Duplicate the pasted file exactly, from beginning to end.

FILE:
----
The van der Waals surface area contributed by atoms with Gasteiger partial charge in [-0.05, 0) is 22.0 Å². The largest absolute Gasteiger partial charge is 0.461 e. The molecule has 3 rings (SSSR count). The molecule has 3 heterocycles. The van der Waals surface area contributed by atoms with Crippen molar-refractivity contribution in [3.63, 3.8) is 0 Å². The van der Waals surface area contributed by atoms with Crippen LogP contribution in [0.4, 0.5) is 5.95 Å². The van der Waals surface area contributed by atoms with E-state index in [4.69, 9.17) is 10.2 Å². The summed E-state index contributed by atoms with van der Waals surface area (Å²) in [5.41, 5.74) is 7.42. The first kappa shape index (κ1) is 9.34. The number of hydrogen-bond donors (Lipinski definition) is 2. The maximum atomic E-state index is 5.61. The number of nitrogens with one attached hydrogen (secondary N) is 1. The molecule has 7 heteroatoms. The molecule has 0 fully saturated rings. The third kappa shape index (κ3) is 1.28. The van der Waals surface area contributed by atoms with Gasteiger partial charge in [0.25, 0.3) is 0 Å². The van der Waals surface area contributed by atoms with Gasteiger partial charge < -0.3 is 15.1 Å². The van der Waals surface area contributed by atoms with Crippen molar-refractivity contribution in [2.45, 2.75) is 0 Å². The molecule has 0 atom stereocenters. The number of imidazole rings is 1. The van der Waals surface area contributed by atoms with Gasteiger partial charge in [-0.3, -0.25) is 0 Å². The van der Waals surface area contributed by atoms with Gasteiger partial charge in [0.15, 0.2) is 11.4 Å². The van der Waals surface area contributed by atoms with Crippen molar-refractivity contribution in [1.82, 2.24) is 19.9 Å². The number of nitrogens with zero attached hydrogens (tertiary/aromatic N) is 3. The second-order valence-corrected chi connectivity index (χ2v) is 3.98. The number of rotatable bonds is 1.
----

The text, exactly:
The van der Waals surface area contributed by atoms with Gasteiger partial charge in [-0.05, 0) is 22.0 Å². The largest absolute Gasteiger partial charge is 0.461 e. The molecule has 3 rings (SSSR count). The molecule has 3 heterocycles. The van der Waals surface area contributed by atoms with Crippen molar-refractivity contribution in [3.63, 3.8) is 0 Å². The van der Waals surface area contributed by atoms with Crippen LogP contribution in [0.4, 0.5) is 5.95 Å². The van der Waals surface area contributed by atoms with E-state index in [4.69, 9.17) is 10.2 Å². The summed E-state index contributed by atoms with van der Waals surface area (Å²) in [5.41, 5.74) is 7.42. The first kappa shape index (κ1) is 9.34. The number of hydrogen-bond donors (Lipinski definition) is 2. The maximum atomic E-state index is 5.61. The number of nitrogens with one attached hydrogen (secondary N) is 1. The molecule has 7 heteroatoms. The molecule has 0 fully saturated rings. The third kappa shape index (κ3) is 1.28. The van der Waals surface area contributed by atoms with Gasteiger partial charge in [0.25, 0.3) is 0 Å². The van der Waals surface area contributed by atoms with Gasteiger partial charge < -0.3 is 15.1 Å². The van der Waals surface area contributed by atoms with Crippen molar-refractivity contribution in [2.45, 2.75) is 0 Å². The molecule has 0 atom stereocenters. The number of imidazole rings is 1. The van der Waals surface area contributed by atoms with Gasteiger partial charge in [-0.3, -0.25) is 0 Å². The van der Waals surface area contributed by atoms with Gasteiger partial charge in [0.15, 0.2) is 11.4 Å². The van der Waals surface area contributed by atoms with Crippen molar-refractivity contribution in [1.82, 2.24) is 19.9 Å². The number of nitrogens with zero attached hydrogens (tertiary/aromatic N) is 3. The second-order valence-corrected chi connectivity index (χ2v) is 3.98. The number of rotatable bonds is 1.